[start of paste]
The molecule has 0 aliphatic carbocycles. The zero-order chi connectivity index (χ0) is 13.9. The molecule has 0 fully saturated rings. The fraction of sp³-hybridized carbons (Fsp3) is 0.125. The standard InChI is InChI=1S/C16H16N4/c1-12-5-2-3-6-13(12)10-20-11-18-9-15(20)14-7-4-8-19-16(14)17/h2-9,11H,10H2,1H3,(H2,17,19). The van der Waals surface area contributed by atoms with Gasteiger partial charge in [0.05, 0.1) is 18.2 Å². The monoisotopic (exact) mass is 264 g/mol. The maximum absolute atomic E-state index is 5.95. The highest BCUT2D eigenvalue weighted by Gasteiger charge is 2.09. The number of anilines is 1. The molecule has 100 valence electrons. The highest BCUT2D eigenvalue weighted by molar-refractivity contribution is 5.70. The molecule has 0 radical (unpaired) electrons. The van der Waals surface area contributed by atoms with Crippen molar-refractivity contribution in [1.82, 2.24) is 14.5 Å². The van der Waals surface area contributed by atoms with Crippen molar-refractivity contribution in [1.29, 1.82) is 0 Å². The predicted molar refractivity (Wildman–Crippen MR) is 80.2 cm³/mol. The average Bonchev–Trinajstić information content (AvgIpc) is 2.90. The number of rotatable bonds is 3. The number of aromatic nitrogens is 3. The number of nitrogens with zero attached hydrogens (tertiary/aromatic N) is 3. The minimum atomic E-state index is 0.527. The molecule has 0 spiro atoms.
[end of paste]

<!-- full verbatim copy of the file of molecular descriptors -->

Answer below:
The molecule has 0 aliphatic carbocycles. The zero-order chi connectivity index (χ0) is 13.9. The molecule has 0 fully saturated rings. The fraction of sp³-hybridized carbons (Fsp3) is 0.125. The standard InChI is InChI=1S/C16H16N4/c1-12-5-2-3-6-13(12)10-20-11-18-9-15(20)14-7-4-8-19-16(14)17/h2-9,11H,10H2,1H3,(H2,17,19). The van der Waals surface area contributed by atoms with Gasteiger partial charge in [0.05, 0.1) is 18.2 Å². The monoisotopic (exact) mass is 264 g/mol. The maximum absolute atomic E-state index is 5.95. The highest BCUT2D eigenvalue weighted by Gasteiger charge is 2.09. The number of anilines is 1. The molecule has 100 valence electrons. The highest BCUT2D eigenvalue weighted by molar-refractivity contribution is 5.70. The molecule has 0 radical (unpaired) electrons. The van der Waals surface area contributed by atoms with Crippen molar-refractivity contribution in [1.82, 2.24) is 14.5 Å². The van der Waals surface area contributed by atoms with Crippen molar-refractivity contribution in [1.29, 1.82) is 0 Å². The predicted molar refractivity (Wildman–Crippen MR) is 80.2 cm³/mol. The average Bonchev–Trinajstić information content (AvgIpc) is 2.90. The number of rotatable bonds is 3. The number of aromatic nitrogens is 3. The number of nitrogens with zero attached hydrogens (tertiary/aromatic N) is 3. The minimum atomic E-state index is 0.527. The molecule has 0 spiro atoms.